RIM’s BlackBerry is the top enterprise smartphone; it’s also the dominant smartphone by marketshare in the US (Nokia dominates outside North America). The Bold and the Tour are well loved, so is the Curve. While BlackBerry loyalty and satisfaction are below the iPhone’s, people love the physical keyboard (I’m not one of them). And BlackBerry has a strong brand. So RIM would appear to be in a good position overall.
However, the Storm — RIM’s “answer” to the iPhone — was quite a disappointment in terms of sales and user experience. The Storm 2, about to launch on Verizon exclusively in the US, has received mixed reviews. It also appears that Verizon is promoting the Moto Droid/Shoales/Tao at the expense of RIM’s marquee device.
Microsoft has many reasons to worry about its Windows Mobile platform: not as well loved by enterprise users as BlackBerry, not resonant with consumers, with a weaker user experience than the iPhone and Android devices. That’s all been written about at length. But RIM should now worry too.
Verizon’s ambivalence about Storm 2 is just one warning sign. The widespread availability of Android devices (across carriers) and the fact that they continue to improve should give BlackBerry major concern. BlackBerry devices are not improving as quickly and they remain weak for Internet browsing. RIM has vowed to fix that within a year.
Source: Morgan Stanley
The iPhone will (probably) never come with a physical keyboard; but many of the existing and forthcoming Android devices do have one, including the new Moto Droid. Here’s the BGR review of the device Verizon has chosen to push instead of the Storm 2:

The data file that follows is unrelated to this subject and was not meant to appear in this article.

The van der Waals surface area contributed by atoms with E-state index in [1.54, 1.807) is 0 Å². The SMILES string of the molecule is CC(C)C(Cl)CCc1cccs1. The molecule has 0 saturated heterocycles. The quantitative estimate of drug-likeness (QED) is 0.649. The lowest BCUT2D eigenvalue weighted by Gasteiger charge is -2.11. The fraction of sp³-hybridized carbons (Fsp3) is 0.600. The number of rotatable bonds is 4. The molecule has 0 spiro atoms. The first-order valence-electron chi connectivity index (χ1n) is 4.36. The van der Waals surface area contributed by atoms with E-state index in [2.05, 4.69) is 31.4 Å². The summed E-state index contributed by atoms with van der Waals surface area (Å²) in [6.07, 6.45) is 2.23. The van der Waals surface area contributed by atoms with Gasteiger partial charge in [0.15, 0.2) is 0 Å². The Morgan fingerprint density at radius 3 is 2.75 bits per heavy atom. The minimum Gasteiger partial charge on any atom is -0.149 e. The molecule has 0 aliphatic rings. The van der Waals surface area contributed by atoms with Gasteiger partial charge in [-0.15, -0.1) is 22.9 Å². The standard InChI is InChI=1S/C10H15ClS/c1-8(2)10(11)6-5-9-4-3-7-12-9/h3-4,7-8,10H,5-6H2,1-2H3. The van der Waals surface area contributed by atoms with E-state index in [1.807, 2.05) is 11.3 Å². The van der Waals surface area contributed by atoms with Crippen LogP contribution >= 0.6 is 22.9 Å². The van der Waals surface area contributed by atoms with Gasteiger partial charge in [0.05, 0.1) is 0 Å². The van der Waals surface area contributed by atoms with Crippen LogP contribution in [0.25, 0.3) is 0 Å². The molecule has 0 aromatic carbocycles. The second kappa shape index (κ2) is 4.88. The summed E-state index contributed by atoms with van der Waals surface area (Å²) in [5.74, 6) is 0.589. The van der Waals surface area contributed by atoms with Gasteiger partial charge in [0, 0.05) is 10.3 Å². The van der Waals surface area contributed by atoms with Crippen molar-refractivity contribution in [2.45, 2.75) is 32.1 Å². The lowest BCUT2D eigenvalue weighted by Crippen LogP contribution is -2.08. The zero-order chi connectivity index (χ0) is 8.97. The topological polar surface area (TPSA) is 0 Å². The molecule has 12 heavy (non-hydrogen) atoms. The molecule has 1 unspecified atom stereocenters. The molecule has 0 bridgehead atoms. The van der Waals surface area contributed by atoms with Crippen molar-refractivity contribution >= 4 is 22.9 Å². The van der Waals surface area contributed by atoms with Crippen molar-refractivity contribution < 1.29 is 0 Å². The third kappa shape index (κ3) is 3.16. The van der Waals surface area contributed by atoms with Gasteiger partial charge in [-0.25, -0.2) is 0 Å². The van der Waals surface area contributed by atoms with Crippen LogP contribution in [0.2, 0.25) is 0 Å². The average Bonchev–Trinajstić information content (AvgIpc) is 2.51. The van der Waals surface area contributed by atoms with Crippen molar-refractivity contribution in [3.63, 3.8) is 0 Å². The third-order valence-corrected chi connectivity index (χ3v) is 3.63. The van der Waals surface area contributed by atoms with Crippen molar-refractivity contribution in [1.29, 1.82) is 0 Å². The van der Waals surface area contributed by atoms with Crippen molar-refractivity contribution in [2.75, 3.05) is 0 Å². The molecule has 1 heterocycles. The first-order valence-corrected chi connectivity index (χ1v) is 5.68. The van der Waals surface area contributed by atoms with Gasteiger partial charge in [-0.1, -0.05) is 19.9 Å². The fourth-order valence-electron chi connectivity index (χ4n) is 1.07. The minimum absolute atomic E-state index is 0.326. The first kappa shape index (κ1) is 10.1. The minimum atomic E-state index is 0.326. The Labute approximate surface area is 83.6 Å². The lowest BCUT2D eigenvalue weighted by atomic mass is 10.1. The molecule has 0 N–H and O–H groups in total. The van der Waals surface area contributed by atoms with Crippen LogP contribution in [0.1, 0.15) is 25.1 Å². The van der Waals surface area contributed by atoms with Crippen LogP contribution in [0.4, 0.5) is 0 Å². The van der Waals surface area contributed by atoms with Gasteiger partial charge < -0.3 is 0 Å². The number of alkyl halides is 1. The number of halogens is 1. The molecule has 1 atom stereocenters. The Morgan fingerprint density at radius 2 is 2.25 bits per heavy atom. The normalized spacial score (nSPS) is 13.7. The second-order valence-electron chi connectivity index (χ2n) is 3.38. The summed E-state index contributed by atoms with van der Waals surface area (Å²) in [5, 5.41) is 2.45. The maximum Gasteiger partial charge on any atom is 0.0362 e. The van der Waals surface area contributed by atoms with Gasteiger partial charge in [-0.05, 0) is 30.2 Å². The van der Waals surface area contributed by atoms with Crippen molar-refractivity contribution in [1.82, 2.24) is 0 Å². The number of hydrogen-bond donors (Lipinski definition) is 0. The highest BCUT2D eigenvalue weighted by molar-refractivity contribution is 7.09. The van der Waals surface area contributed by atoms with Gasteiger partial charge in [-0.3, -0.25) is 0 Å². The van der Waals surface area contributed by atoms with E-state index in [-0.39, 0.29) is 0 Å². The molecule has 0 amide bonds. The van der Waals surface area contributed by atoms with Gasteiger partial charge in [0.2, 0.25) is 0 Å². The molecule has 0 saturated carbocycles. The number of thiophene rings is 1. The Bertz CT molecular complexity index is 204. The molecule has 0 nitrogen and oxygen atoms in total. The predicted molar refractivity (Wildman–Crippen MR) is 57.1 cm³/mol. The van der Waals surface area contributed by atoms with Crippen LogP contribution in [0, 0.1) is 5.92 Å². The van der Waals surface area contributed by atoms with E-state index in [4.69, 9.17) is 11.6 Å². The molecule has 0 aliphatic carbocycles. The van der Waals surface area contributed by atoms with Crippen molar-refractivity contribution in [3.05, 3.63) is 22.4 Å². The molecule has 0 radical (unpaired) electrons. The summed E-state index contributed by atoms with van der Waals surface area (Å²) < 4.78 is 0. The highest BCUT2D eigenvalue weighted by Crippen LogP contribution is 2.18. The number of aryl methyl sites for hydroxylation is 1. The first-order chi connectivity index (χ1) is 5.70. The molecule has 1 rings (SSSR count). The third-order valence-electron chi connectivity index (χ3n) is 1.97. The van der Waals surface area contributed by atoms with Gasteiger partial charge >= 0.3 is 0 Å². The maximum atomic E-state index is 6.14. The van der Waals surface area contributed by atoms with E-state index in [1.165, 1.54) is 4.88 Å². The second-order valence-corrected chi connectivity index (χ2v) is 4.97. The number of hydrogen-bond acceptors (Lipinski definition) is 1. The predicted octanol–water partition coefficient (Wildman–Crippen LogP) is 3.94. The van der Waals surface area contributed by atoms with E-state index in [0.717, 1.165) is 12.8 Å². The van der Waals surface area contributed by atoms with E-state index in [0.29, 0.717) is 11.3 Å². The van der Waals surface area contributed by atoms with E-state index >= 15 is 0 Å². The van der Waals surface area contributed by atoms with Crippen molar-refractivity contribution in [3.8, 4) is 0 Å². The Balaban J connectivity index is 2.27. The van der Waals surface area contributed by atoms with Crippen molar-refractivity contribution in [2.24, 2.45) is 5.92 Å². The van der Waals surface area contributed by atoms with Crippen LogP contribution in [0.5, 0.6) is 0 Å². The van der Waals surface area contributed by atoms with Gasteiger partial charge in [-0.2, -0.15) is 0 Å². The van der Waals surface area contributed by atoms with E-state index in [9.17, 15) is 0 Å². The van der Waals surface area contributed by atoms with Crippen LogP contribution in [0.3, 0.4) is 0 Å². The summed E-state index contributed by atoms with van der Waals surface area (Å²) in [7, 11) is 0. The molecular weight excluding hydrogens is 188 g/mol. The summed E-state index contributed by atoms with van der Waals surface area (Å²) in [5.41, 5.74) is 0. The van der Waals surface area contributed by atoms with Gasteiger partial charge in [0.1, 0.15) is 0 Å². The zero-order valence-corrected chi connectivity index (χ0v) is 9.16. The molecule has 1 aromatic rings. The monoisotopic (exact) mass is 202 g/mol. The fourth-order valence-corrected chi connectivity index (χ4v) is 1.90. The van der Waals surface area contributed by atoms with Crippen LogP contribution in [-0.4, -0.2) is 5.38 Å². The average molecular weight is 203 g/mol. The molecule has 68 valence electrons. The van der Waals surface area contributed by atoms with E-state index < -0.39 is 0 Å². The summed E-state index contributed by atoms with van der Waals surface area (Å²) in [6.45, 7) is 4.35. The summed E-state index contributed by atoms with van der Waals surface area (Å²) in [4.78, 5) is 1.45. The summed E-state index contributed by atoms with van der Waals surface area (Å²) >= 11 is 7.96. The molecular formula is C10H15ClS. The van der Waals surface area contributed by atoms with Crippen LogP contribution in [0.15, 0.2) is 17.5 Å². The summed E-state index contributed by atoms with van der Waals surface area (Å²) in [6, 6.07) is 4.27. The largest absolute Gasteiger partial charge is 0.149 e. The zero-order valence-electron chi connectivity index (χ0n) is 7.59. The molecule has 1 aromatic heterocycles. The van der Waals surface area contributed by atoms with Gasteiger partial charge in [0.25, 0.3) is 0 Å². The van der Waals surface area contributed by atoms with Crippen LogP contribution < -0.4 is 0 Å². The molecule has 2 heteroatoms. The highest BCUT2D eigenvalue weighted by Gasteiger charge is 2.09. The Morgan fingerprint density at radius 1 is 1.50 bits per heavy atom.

The Motorola CLIQ was a pretty big disappointment for me personally, but oh man does the Droid make up for it. Sure, there’s a little hype sprinkled in because this is the first Android 2.0 device I’ve had the pleasure of using, but once you move past the initial “wow” factor, the Droid really delivers. Whether it’s Verizon’s ad campaign or Motorola’s that pits the Droid against the iPhone it doesn’t matter. The Droid isn’t an iPhone competitor because nothing at this point in time is an iPhone competitor besides the new iPhone. And things don’t have to be right now. Everyone can eat. So will the Motorola Droid be successful? Absolutely, we think. It will eat in to BlackBerry sales, Windows Mobile sales, and positively murder any lingering Palm Pre sales. It’s that good. Did you notice how Verizon still hasn’t announced the BlackBerry Storm2?
So we start to see a smartphone market emerging that may have the iPhone and Android (collectively) battling for the top position, with BlackBerry in third place, followed potentially by WinMo and Palm — if it remains an independent company. Nokia is probably nowhere to be seen in the US and suffers declining share abroad. Now all this might change if:
- The iPhone stays with AT&T for longer than the next 6 months
- Windows Mobile 7 is great
- Nokia introduces a radical, low priced smartphone in the US
- The Pixi does really well and/or Palm introduces other great devices across multiple carriers
- RIM improves the overall user experience, the mobile Internet experience and gets touch screen devices right